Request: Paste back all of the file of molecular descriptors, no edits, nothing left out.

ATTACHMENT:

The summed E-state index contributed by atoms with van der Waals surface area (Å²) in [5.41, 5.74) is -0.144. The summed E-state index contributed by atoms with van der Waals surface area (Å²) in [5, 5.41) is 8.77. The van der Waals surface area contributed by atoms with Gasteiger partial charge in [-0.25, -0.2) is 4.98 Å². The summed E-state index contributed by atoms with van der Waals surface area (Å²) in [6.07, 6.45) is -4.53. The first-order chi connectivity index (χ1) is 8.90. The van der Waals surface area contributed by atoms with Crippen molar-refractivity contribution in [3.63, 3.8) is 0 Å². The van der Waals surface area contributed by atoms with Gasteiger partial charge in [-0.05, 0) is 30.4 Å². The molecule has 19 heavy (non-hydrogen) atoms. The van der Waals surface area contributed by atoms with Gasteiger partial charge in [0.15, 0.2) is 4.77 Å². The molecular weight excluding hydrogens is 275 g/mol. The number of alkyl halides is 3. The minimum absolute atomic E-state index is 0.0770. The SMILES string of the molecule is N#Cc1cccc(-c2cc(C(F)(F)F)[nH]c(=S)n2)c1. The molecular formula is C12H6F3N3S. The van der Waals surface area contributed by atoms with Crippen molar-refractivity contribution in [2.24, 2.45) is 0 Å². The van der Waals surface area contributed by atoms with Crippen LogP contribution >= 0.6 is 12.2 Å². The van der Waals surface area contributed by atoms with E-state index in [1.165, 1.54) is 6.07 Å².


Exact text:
The summed E-state index contributed by atoms with van der Waals surface area (Å²) in [5.41, 5.74) is -0.144. The summed E-state index contributed by atoms with van der Waals surface area (Å²) in [5, 5.41) is 8.77. The van der Waals surface area contributed by atoms with Gasteiger partial charge in [-0.25, -0.2) is 4.98 Å². The summed E-state index contributed by atoms with van der Waals surface area (Å²) in [6.07, 6.45) is -4.53. The first-order chi connectivity index (χ1) is 8.90. The van der Waals surface area contributed by atoms with Crippen molar-refractivity contribution in [3.63, 3.8) is 0 Å². The van der Waals surface area contributed by atoms with Gasteiger partial charge in [-0.05, 0) is 30.4 Å². The molecule has 19 heavy (non-hydrogen) atoms. The van der Waals surface area contributed by atoms with Gasteiger partial charge in [0.15, 0.2) is 4.77 Å². The molecular weight excluding hydrogens is 275 g/mol. The number of alkyl halides is 3. The minimum absolute atomic E-state index is 0.0770. The SMILES string of the molecule is N#Cc1cccc(-c2cc(C(F)(F)F)[nH]c(=S)n2)c1. The molecular formula is C12H6F3N3S. The van der Waals surface area contributed by atoms with Crippen molar-refractivity contribution in [2.24, 2.45) is 0 Å². The van der Waals surface area contributed by atoms with Crippen LogP contribution >= 0.6 is 12.2 Å². The van der Waals surface area contributed by atoms with E-state index in [1.165, 1.54) is 6.07 Å².